Batista Risking $2 Billion to Shore Up OGX: Corporate Brazil
Billionaire Eike Batista is pledging as much as $2 billion to shore up the finances of his oil and shipbuilding companies after drilling and output delays.
The controlling investor is granting OGX a put option that could require him to buy as much as $1 billion of new stock at a 36 percent premium. He will also buy up to $1 billion of stock in shipbuilder OSX Brasil SA (OSXB3) for 39.38 reais each, more than triple yesterday’s closing price.
Batista, 55, is attempting to ease concern the companies will run out of cash as OGX transforms itself from a startup with low costs and no output to an off-shore oil producer, according to Henrique de la Rocque, a portfolio manager at Brasif Gestao de Recursos. Batista’s net worth plunged by almost 50 percent since March to $19.6 billion yesterday after drilling and output delays caused stocks of his companies to tumble, threatening his title as Brazil’s richest man.
“There is a crisis of confidence -- people used to buy everything he sold, they believed a lot in the potential of the things he did,” de la Rocque said in a telephone interview from Rio de Janeiro. “After all the disappointments people had, I think this injection is good. There was a need for something positive to happen for investors to start gaining trust again.”
OGX dropped 1.7 percent to 4.67 reais at 3:07 p.m. in Sao Paulo. The shares rose as much as 8.2 percent yesterday, the most since July 27, as trading volumes surged to 68.6 million transactions, more than double the average for the past three months. Yesterday’s rise pared its year-to-date loss to 65 percent before today. OSX, which is building production vessels for OGX, slid 3.8 percent today.
Cirque du Soleil
Batista, the son of a former Vale SA (VALE5) chief executive officer, amassed his fortune by selling shares of linked commodity startup companies to the public. Before this week’s announcements, he had poured at least 4 billion reais ($1.97 billion) back into his companies over the past six years, while receiving in return just one dividend payment -- 36.8 million reais from MPX Energia SA in 2009. That’s drained his cash as he pursues ventures ranging from gold to coal to promoting Cirque du Soleil shows.
As part of the accord with OGX announced this week, the oil company will have the right to exercise its put option anytime through April 2014 should it need additional capital and can’t find more favorable financing, according to a regulatory filing. Batista would buy the shares for 6.30 reais each.
The move gives OGX additional firepower to compete for new exploration blocks that Brazil plans to auction as early as May in the so-called Round 11, Chief Financial Officer Roberto Monteiro said in an interview yesterday. OGX is also interested in buying exploration properties from other companies, he said.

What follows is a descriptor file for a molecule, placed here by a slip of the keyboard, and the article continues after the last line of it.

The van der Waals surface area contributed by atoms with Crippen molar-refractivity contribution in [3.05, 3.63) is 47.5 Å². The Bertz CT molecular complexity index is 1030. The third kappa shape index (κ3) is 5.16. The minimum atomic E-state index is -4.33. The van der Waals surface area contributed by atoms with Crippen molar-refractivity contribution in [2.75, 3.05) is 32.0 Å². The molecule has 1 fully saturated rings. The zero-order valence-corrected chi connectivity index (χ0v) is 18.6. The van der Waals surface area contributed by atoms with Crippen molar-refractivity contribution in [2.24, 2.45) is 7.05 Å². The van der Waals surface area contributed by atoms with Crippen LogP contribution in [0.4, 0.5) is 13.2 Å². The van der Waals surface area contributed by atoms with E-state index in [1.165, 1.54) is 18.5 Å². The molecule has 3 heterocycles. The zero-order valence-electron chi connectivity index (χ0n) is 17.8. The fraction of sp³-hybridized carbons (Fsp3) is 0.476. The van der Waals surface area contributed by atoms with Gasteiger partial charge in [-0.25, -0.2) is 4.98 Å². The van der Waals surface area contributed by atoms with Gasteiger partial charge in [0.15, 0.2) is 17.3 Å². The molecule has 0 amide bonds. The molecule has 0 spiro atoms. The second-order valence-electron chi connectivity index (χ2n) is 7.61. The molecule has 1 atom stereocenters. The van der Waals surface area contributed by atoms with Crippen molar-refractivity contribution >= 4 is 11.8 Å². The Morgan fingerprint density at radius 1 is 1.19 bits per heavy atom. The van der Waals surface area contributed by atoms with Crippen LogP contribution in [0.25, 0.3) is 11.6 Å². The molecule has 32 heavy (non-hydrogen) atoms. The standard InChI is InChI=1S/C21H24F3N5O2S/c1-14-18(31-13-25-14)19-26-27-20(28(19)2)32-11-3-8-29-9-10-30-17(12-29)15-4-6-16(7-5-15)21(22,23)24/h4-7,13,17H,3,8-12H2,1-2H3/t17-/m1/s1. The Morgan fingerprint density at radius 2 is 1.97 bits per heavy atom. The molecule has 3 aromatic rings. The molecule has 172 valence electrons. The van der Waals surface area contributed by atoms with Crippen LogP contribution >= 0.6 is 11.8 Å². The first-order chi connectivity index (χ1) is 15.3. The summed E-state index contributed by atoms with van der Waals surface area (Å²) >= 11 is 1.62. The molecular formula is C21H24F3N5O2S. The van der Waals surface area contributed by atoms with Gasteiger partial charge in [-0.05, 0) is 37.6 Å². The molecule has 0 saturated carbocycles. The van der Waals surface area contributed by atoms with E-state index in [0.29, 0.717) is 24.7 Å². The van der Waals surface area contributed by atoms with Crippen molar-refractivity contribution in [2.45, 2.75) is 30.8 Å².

“This put option will kick in in case we need to enhance our portfolio,” Monteiro said by telephone from Rio de Janeiro. “It’s free insurance that the main shareholder has granted to us at zero price, and this is mainly because of the confidence he has in the assets and the technical team and the opportunities he’s foreseeing that will arise in the near future.”
Statoil ASA, Royal Dutch Shell Plc and BP Plc are also planning to compete in the auction, where the government is offering 174 exploration tracts on land and off the coast of northeastern Brazil. OGX is already developing natural gas fields in the Parnaiba Basin near the auction areas. Sinochem Group’s purchase of stakes in five deep water blocks from Perenco SA, first announced in January, underscores the expansion opportunities in Brazil, Monteiro said.
“This market is very, very active,” he said. “If we get undeveloped assets and then put them into production we can add a lot of value.”
Shipbuilder OSX had the option to sell Batista shares valued at $1 billion under terms of its initial public offering in March 2010. The Rio de Janeiro-based company said in a regulatory filing the billionaire plans to buy $500 million of voting stock by March and another $500 million within a year.
While Batista’s cash guarantee is a positive step, it may not be enough to stem recent share losses, said Rogerio Freitas, a partner at Rio-based hedge fund Teorica Investimentos.
The oil exploration company began reducing its drilling fleet in Brazil to decrease exploration activities and focus on discoveries already made. Chief Executive Officer Paulo Mendonca left in June shortly after OGX slashed some output targets by as much as 75 percent.
“The company needs to show good production numbers, period,” Freitas said by telephone from Rio. “It needs positive cash flow. That’s more important than the put.”
Yesterday’s stock rally shows investors responded positively to Batista’s move.
“The plan is brilliant for Eike and OGX shareholders,” Laurence Balter, who oversees $100 million including OGX shares at Oracle Investment Research in Fox Island, Washington, said in an e-mailed response to questions. “For him, it’s a free call option on the future growth. For shareholders, he is putting his money where his mouth is.”
To contact the reporter on this story: Carlos Caminada in Sao Paulo at firstname.lastname@example.org
To contact the editor responsible for this story: Jessica Brice at email@example.com